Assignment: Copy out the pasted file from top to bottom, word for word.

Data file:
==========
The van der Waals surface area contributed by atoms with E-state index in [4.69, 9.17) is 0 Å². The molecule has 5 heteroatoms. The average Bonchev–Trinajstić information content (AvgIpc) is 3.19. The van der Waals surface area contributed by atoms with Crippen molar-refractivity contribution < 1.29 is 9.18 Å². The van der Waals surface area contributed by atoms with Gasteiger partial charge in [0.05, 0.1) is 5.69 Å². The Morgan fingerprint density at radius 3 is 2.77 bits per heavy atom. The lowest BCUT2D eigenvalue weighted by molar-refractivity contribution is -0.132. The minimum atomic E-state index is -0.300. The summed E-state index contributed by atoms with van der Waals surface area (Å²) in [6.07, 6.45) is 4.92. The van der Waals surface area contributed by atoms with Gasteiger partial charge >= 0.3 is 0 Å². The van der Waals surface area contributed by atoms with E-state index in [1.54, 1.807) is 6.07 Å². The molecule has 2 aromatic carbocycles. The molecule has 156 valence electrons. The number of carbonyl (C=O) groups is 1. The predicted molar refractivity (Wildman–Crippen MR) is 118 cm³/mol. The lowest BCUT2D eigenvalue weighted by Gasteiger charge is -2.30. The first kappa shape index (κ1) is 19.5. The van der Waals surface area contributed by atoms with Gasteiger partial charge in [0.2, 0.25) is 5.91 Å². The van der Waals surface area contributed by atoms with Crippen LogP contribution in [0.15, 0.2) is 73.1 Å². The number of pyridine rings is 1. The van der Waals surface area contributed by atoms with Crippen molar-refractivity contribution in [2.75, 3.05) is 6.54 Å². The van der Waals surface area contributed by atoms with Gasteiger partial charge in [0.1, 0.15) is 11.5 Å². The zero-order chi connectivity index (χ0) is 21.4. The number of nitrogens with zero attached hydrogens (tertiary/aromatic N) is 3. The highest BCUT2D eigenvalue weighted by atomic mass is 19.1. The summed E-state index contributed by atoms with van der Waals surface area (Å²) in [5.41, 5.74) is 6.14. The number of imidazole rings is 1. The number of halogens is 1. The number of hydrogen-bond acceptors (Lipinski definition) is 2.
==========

The van der Waals surface area contributed by atoms with E-state index in [4.69, 9.17) is 0 Å². The molecule has 5 heteroatoms. The average Bonchev–Trinajstić information content (AvgIpc) is 3.19. The van der Waals surface area contributed by atoms with Crippen molar-refractivity contribution < 1.29 is 9.18 Å². The van der Waals surface area contributed by atoms with Gasteiger partial charge in [0.05, 0.1) is 5.69 Å². The Morgan fingerprint density at radius 3 is 2.77 bits per heavy atom. The lowest BCUT2D eigenvalue weighted by molar-refractivity contribution is -0.132. The minimum atomic E-state index is -0.300. The summed E-state index contributed by atoms with van der Waals surface area (Å²) in [6.07, 6.45) is 4.92. The van der Waals surface area contributed by atoms with Gasteiger partial charge >= 0.3 is 0 Å². The van der Waals surface area contributed by atoms with E-state index in [1.54, 1.807) is 6.07 Å². The molecule has 2 aromatic carbocycles. The molecule has 156 valence electrons. The number of carbonyl (C=O) groups is 1. The predicted molar refractivity (Wildman–Crippen MR) is 118 cm³/mol. The lowest BCUT2D eigenvalue weighted by Gasteiger charge is -2.30. The first kappa shape index (κ1) is 19.5. The van der Waals surface area contributed by atoms with Gasteiger partial charge in [0.2, 0.25) is 5.91 Å². The van der Waals surface area contributed by atoms with Crippen LogP contribution in [0.15, 0.2) is 73.1 Å². The number of pyridine rings is 1. The van der Waals surface area contributed by atoms with Crippen molar-refractivity contribution in [2.75, 3.05) is 6.54 Å². The van der Waals surface area contributed by atoms with Gasteiger partial charge in [0.1, 0.15) is 11.5 Å². The zero-order chi connectivity index (χ0) is 21.4. The number of nitrogens with zero attached hydrogens (tertiary/aromatic N) is 3. The highest BCUT2D eigenvalue weighted by atomic mass is 19.1. The summed E-state index contributed by atoms with van der Waals surface area (Å²) in [5.41, 5.74) is 6.14. The number of imidazole rings is 1. The number of halogens is 1. The number of hydrogen-bond acceptors (Lipinski definition) is 2.